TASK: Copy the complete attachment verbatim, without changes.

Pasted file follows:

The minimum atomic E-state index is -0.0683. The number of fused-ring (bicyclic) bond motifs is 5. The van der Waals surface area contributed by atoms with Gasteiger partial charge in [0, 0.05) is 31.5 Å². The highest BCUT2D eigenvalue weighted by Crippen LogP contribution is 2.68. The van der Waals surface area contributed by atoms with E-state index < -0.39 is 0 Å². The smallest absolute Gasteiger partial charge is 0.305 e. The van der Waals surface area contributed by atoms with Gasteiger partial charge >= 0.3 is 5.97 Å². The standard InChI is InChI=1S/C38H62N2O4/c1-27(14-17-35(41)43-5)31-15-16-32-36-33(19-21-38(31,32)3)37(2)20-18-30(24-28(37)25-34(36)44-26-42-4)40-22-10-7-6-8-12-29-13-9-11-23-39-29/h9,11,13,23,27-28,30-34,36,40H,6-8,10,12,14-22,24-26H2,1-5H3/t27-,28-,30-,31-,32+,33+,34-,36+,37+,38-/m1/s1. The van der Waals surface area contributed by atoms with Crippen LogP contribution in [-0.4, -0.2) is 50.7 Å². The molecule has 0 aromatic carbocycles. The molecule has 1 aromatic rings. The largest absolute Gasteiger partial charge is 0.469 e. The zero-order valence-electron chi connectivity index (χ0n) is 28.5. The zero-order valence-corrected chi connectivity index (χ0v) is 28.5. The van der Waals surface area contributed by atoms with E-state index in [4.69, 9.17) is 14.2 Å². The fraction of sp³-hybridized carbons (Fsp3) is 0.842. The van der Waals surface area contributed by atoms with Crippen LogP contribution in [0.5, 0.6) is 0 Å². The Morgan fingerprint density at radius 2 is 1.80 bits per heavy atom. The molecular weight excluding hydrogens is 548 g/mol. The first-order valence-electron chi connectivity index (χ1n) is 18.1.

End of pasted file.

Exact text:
The minimum atomic E-state index is -0.0683. The number of fused-ring (bicyclic) bond motifs is 5. The van der Waals surface area contributed by atoms with Gasteiger partial charge in [0, 0.05) is 31.5 Å². The highest BCUT2D eigenvalue weighted by Crippen LogP contribution is 2.68. The van der Waals surface area contributed by atoms with E-state index < -0.39 is 0 Å². The smallest absolute Gasteiger partial charge is 0.305 e. The van der Waals surface area contributed by atoms with Gasteiger partial charge >= 0.3 is 5.97 Å². The standard InChI is InChI=1S/C38H62N2O4/c1-27(14-17-35(41)43-5)31-15-16-32-36-33(19-21-38(31,32)3)37(2)20-18-30(24-28(37)25-34(36)44-26-42-4)40-22-10-7-6-8-12-29-13-9-11-23-39-29/h9,11,13,23,27-28,30-34,36,40H,6-8,10,12,14-22,24-26H2,1-5H3/t27-,28-,30-,31-,32+,33+,34-,36+,37+,38-/m1/s1. The van der Waals surface area contributed by atoms with Crippen LogP contribution in [-0.4, -0.2) is 50.7 Å². The molecule has 0 aromatic carbocycles. The molecule has 1 aromatic rings. The largest absolute Gasteiger partial charge is 0.469 e. The zero-order valence-electron chi connectivity index (χ0n) is 28.5. The zero-order valence-corrected chi connectivity index (χ0v) is 28.5. The van der Waals surface area contributed by atoms with E-state index in [4.69, 9.17) is 14.2 Å². The fraction of sp³-hybridized carbons (Fsp3) is 0.842. The van der Waals surface area contributed by atoms with Crippen LogP contribution in [0.5, 0.6) is 0 Å². The Morgan fingerprint density at radius 2 is 1.80 bits per heavy atom. The molecular weight excluding hydrogens is 548 g/mol. The first-order valence-electron chi connectivity index (χ1n) is 18.1.